NINJA SCROLL - DVD review

The plot is slightly above average for ye old samurai flick, but in the end, that's what "Ninja Scroll" is.

Shades

This DVD, as the name implies, is a re-release of one of Manga Entertainment's best known features. "Ninja Scroll" was one of the earlier anime movies I watched, so I was pretty excited when this disc came my way. The back boasts of a 1.78:1 aspect ratio option, which I was initially excited about. More about that later.

"Ninja Scroll" is a fast paced action/thriller movie, with spies, ninjas, intrigue, and lots and lots of killing. I believe that the point was to try to recreate a samurai flick, with all of the superhuman skills and action, and in that "Ninja Scroll" certainly succeeds. The plot is not particularly deep, but it doesn't pretend to be either. Like the director says in his interview on the disc, the show is aimed at a more teenage audience.

The main hero is Kibagami Jubei, a folk hero in Japan. The son of a noble, the real Jubei disappeared from the capitol for twelve years with no account of his whereabouts, a time which is attributed by legend to Jubei wondering around the countryside, righting wrongs and fighting the good fight, all while incognito. In this particular movie, Jubei stumbles onto a plot that threatens Japan's stability, so of course he swings in to action to save the day.

Strange, but watching this movie again, I just wasn't as impressed with it as I used to be. The biggest hook for the movie seems to be in its shock value, which doesn't appeal to me much anymore. I think the most memorable such scene was when one of the bad guys chugs blood out of an arm he just ripped off of a ninja. That's by no means all of the gore though, there's severed limbs aplenty along with electrocutions and detonations.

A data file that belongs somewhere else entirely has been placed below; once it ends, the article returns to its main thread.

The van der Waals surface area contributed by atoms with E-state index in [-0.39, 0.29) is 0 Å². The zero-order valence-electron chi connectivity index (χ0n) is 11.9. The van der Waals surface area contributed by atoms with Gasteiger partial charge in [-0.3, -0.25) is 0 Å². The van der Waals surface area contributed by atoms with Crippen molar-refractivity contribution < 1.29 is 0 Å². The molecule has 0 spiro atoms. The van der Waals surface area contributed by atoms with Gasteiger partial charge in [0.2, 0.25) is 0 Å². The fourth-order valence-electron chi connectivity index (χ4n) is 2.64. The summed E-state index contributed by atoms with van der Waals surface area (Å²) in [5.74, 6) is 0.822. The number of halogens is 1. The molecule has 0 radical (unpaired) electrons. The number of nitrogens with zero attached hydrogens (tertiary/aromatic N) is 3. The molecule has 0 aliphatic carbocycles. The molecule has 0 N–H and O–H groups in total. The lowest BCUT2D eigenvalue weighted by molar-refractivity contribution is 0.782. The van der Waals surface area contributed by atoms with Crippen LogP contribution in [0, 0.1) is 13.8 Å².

The plot is slightly above average for ye old samurai flick, but in the end, that's what "Ninja Scroll" is. The film is short enough that you won't get bored, but only just. The action scenes are incredibly animated, for the time it was created in, and still won't disappoint.

Video:
You can watch the video in either 1.33:1 (full-screen on 4:3 monitors) or anamorphic widescreen 1.78:1 (full screen on 16:9 monitors). The DVD is double-sided, with one of the video formats on either side. Considering that I've never seen "Ninja Scroll" offered in anything other that 1.33:1, where did the 1.78:1 print come from? Anime fans tend to be one of the more vociferous groups when so much as a single frame has its color levels adjusted, so I was surprised for this new print to come out. As it turns out, Manga created the 1.78:1 print by chopping off the top and bottom of the 1.33:1 print. I couldn't believe it, but if you compare a few shots from each print, it's easy to see that that's what happened. This is unacceptable. I can understand, although not condone, why sometimes a 1.78:1 aspect ratio is pan and scanned down to 1.33:1 (people like my brother don't like black bars on their TVs), but the kind of people who own a 16:9 TV today are more likely to be concerned about video quality. Therefore, in what world does it make sense to crop a 1.33:1 print to 1.78:1? I don't know either.